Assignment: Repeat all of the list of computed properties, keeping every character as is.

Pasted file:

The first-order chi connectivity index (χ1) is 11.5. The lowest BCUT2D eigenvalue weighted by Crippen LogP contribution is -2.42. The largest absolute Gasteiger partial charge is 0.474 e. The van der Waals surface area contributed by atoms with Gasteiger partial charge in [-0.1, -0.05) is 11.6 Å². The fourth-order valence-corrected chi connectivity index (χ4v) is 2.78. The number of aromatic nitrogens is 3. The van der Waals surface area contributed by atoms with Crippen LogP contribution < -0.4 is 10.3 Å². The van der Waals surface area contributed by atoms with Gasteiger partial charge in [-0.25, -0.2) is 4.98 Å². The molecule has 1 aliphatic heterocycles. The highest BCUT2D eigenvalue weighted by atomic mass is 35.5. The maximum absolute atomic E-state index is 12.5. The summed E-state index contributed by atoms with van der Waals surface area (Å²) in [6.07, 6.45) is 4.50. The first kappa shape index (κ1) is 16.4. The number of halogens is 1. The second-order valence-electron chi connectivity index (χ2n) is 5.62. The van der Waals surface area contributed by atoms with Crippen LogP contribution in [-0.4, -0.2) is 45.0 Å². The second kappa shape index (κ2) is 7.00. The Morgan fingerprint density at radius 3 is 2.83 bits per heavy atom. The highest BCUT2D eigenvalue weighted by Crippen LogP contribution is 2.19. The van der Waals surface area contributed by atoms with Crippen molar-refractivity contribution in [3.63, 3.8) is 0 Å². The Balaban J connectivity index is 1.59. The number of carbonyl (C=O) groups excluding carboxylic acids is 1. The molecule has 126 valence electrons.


The first-order chi connectivity index (χ1) is 11.5. The lowest BCUT2D eigenvalue weighted by Crippen LogP contribution is -2.42. The largest absolute Gasteiger partial charge is 0.474 e. The van der Waals surface area contributed by atoms with Gasteiger partial charge in [-0.1, -0.05) is 11.6 Å². The fourth-order valence-corrected chi connectivity index (χ4v) is 2.78. The number of aromatic nitrogens is 3. The van der Waals surface area contributed by atoms with Crippen LogP contribution < -0.4 is 10.3 Å². The van der Waals surface area contributed by atoms with Gasteiger partial charge in [-0.25, -0.2) is 4.98 Å². The molecule has 1 aliphatic heterocycles. The highest BCUT2D eigenvalue weighted by atomic mass is 35.5. The maximum absolute atomic E-state index is 12.5. The summed E-state index contributed by atoms with van der Waals surface area (Å²) in [6.07, 6.45) is 4.50. The first kappa shape index (κ1) is 16.4. The number of halogens is 1. The second-order valence-electron chi connectivity index (χ2n) is 5.62. The van der Waals surface area contributed by atoms with Crippen LogP contribution in [-0.4, -0.2) is 45.0 Å². The second kappa shape index (κ2) is 7.00. The Morgan fingerprint density at radius 3 is 2.83 bits per heavy atom. The highest BCUT2D eigenvalue weighted by Crippen LogP contribution is 2.19. The van der Waals surface area contributed by atoms with Crippen molar-refractivity contribution in [3.63, 3.8) is 0 Å². The Balaban J connectivity index is 1.59. The number of carbonyl (C=O) groups excluding carboxylic acids is 1. The molecule has 126 valence electrons.